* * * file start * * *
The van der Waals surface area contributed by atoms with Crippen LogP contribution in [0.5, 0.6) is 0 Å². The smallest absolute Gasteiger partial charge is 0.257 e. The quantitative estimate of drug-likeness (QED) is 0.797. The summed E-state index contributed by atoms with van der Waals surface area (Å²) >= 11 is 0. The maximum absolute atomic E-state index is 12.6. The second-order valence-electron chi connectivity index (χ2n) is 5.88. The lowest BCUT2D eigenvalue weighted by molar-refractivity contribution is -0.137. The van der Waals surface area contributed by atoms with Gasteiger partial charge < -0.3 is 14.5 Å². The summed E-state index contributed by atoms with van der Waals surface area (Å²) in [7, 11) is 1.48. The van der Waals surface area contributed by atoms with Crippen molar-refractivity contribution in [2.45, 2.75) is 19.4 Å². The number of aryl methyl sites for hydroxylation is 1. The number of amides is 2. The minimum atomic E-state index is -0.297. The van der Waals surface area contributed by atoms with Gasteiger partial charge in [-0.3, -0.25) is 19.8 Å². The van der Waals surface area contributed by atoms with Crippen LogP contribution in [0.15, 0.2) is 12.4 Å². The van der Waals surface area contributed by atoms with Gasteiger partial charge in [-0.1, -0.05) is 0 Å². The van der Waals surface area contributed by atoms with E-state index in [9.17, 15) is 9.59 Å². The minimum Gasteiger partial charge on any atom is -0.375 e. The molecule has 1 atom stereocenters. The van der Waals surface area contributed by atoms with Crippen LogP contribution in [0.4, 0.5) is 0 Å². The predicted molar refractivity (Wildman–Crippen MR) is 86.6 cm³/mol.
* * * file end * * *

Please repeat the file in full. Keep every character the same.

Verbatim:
The van der Waals surface area contributed by atoms with Crippen LogP contribution in [0.5, 0.6) is 0 Å². The smallest absolute Gasteiger partial charge is 0.257 e. The quantitative estimate of drug-likeness (QED) is 0.797. The summed E-state index contributed by atoms with van der Waals surface area (Å²) >= 11 is 0. The maximum absolute atomic E-state index is 12.6. The second-order valence-electron chi connectivity index (χ2n) is 5.88. The lowest BCUT2D eigenvalue weighted by molar-refractivity contribution is -0.137. The van der Waals surface area contributed by atoms with Gasteiger partial charge < -0.3 is 14.5 Å². The summed E-state index contributed by atoms with van der Waals surface area (Å²) in [7, 11) is 1.48. The van der Waals surface area contributed by atoms with Crippen molar-refractivity contribution in [2.45, 2.75) is 19.4 Å². The number of aryl methyl sites for hydroxylation is 1. The number of amides is 2. The minimum atomic E-state index is -0.297. The van der Waals surface area contributed by atoms with Gasteiger partial charge in [-0.3, -0.25) is 19.8 Å². The van der Waals surface area contributed by atoms with Crippen LogP contribution in [0.15, 0.2) is 12.4 Å². The van der Waals surface area contributed by atoms with Gasteiger partial charge in [-0.1, -0.05) is 0 Å². The van der Waals surface area contributed by atoms with E-state index in [9.17, 15) is 9.59 Å². The minimum Gasteiger partial charge on any atom is -0.375 e. The molecule has 1 atom stereocenters. The van der Waals surface area contributed by atoms with Crippen LogP contribution in [0.4, 0.5) is 0 Å². The predicted molar refractivity (Wildman–Crippen MR) is 86.6 cm³/mol.